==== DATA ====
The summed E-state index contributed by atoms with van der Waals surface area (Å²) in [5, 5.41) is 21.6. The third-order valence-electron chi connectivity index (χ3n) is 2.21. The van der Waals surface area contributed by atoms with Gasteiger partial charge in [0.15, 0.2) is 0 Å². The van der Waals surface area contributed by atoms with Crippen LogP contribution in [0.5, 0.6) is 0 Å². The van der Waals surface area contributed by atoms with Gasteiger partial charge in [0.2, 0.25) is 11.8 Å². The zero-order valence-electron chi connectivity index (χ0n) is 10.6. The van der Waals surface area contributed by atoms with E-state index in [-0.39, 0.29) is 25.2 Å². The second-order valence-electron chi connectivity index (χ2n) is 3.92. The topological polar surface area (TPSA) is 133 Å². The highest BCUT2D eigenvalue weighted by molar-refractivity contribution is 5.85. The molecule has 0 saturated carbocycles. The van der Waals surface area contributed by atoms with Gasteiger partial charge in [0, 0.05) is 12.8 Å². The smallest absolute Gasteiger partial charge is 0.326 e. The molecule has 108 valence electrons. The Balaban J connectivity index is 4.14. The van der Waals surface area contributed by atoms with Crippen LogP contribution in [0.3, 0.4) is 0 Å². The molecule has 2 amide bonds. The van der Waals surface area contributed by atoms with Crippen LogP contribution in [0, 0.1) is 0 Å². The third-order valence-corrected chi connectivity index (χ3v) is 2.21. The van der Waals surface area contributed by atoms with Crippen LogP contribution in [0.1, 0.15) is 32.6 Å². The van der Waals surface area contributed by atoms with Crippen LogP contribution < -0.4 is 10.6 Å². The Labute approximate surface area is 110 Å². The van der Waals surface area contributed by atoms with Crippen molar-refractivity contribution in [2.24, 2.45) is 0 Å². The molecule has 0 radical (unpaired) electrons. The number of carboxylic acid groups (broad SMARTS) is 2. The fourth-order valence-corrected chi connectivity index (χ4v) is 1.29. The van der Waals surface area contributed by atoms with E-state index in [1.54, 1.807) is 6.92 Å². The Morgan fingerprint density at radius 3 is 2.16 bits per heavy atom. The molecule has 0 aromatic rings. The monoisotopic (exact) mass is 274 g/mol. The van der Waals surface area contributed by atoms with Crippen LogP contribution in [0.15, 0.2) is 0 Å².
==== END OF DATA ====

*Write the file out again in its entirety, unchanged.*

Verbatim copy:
The summed E-state index contributed by atoms with van der Waals surface area (Å²) in [5, 5.41) is 21.6. The third-order valence-electron chi connectivity index (χ3n) is 2.21. The van der Waals surface area contributed by atoms with Gasteiger partial charge in [0.15, 0.2) is 0 Å². The van der Waals surface area contributed by atoms with Crippen LogP contribution in [0.5, 0.6) is 0 Å². The van der Waals surface area contributed by atoms with Gasteiger partial charge in [0.2, 0.25) is 11.8 Å². The zero-order valence-electron chi connectivity index (χ0n) is 10.6. The van der Waals surface area contributed by atoms with E-state index in [-0.39, 0.29) is 25.2 Å². The second-order valence-electron chi connectivity index (χ2n) is 3.92. The topological polar surface area (TPSA) is 133 Å². The highest BCUT2D eigenvalue weighted by molar-refractivity contribution is 5.85. The molecule has 0 saturated carbocycles. The van der Waals surface area contributed by atoms with Gasteiger partial charge in [0, 0.05) is 12.8 Å². The smallest absolute Gasteiger partial charge is 0.326 e. The molecule has 108 valence electrons. The Balaban J connectivity index is 4.14. The van der Waals surface area contributed by atoms with Crippen LogP contribution in [0.3, 0.4) is 0 Å². The molecule has 2 amide bonds. The van der Waals surface area contributed by atoms with Crippen LogP contribution in [0, 0.1) is 0 Å². The third-order valence-corrected chi connectivity index (χ3v) is 2.21. The van der Waals surface area contributed by atoms with Crippen LogP contribution in [0.1, 0.15) is 32.6 Å². The van der Waals surface area contributed by atoms with Crippen LogP contribution < -0.4 is 10.6 Å². The Labute approximate surface area is 110 Å². The van der Waals surface area contributed by atoms with Crippen molar-refractivity contribution in [2.24, 2.45) is 0 Å². The molecule has 0 radical (unpaired) electrons. The number of carboxylic acid groups (broad SMARTS) is 2. The fourth-order valence-corrected chi connectivity index (χ4v) is 1.29. The van der Waals surface area contributed by atoms with E-state index in [1.54, 1.807) is 6.92 Å². The Morgan fingerprint density at radius 3 is 2.16 bits per heavy atom. The molecule has 0 aromatic rings. The monoisotopic (exact) mass is 274 g/mol. The van der Waals surface area contributed by atoms with Crippen LogP contribution in [0.15, 0.2) is 0 Å².